It almost feels trite to be in your 30's and to proclaim “it’s amazing how time flies”, but this unfortunately becomes all too true when you become a father.
In quiet reflection yesterday morning over my morning coffee (and a few minutes of rare solitude sitting in the trusty minivan outside the school drop off zone) I took a second to notice the date and realize that it had been exactly one year since a pretty momentous turning point in my life.
This blog post could be 60 pages, but you will likely be long gone into your favourite Instagram stories if I let verbosity take over, so I will do my best to tell this story as succinctly and directly as possible.
Admitting weakness or otherwise feeling vulnerable is incredibly, incredibly hard.
Telling yourself (or anyone who listens) that you are anything other than a physically and mentally strong, diaper changing, cheese noodle making, home maintaining, earning, family raising machine is the fatherhood equivalent to admitting to the prettiest girl in your 7th grade class that they made your Spiderman Underoos feel all tingly.
I personally was faced with this reality on February 27th of 2017, and I for the first time ever did not have a choice.
We are all inundated with PSAs and other reminders to be on top of our physical health. Put down the cigarette. Get off the couch. Wrap up your salami. Call your doctor if your erection doesn’t subsist for more than five hours. Check your sack for lumps. It’s so easy to get lost in the things you should be doing because of all of the things that you are already doing.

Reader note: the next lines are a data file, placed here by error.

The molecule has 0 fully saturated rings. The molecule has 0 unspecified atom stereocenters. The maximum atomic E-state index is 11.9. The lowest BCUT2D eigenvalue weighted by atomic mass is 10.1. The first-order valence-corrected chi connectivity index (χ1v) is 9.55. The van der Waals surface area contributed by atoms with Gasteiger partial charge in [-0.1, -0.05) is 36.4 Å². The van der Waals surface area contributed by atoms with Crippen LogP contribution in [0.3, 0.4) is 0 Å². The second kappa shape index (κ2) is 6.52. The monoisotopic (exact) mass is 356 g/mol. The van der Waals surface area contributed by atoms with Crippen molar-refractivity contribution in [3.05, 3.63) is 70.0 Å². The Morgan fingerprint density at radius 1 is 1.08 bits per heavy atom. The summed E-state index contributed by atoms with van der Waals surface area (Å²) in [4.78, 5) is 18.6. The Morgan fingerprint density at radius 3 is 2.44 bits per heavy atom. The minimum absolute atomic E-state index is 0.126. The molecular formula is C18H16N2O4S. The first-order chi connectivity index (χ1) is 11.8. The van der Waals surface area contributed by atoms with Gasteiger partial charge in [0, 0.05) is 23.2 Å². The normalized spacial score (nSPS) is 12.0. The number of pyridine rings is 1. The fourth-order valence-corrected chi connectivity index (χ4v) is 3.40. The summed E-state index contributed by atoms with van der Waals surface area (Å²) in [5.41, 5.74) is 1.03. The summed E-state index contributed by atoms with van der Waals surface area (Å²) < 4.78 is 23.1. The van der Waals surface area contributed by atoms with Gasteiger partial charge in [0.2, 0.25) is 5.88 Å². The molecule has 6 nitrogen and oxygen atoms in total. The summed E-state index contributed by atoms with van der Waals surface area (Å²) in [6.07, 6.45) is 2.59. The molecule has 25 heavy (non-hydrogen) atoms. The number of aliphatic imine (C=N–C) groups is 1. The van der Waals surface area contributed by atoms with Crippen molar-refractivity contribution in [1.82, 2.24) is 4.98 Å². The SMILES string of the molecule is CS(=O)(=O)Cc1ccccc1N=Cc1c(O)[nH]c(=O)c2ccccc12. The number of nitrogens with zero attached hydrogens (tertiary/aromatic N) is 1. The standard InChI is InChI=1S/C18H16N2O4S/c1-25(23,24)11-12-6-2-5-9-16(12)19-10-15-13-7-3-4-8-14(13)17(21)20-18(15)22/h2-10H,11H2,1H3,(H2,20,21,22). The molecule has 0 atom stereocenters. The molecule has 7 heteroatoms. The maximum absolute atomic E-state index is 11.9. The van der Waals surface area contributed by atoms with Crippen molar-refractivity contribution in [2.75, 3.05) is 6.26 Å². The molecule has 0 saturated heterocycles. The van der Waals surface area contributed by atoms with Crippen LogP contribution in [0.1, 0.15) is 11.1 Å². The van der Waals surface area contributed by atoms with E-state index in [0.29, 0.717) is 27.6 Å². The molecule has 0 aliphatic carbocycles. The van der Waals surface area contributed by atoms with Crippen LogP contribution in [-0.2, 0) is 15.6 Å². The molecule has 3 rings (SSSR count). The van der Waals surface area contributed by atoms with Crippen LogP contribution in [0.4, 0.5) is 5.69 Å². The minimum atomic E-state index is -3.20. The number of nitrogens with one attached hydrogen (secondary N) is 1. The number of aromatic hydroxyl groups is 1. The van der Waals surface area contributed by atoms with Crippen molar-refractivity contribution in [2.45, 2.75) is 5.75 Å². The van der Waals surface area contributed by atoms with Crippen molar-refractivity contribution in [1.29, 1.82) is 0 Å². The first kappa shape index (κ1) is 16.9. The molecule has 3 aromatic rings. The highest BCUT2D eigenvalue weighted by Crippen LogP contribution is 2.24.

On this fateful evening, my kids were asleep and I was fortunate to engage in some recreation of ancient Olympic Greco roman wrestling with my wife. Afterwards, I was absent mindedly getting my Al Bundy on when I noticed something immediately terrifying. I had a bump on my testicle.
I FREAKED out! 9PM on a Monday night is not the time to discover this, when you’re two months removed from losing your father unexpectedly, 2 months post 3rd child under 4, juggling a full time job, and a 60% university course load on the side. The wheels fell off.
I’ve always been a fairly high strung person who is involved in as many things as possible and helping as many people as possible, but I managed it well because I work well under pressure and it is the right thing to do.
But reeling from the loss of my father I was feeling overwhelmed with life. I lost my ability to feel in control for the first time ever, and had my first full blown panic attack. Chest tightness, sweating, restlessness, clammy skin, dizzy, nauseous, can’t breathe properly, the works. Luckily I knew I was healthy enough and had enough awareness of the presenting circum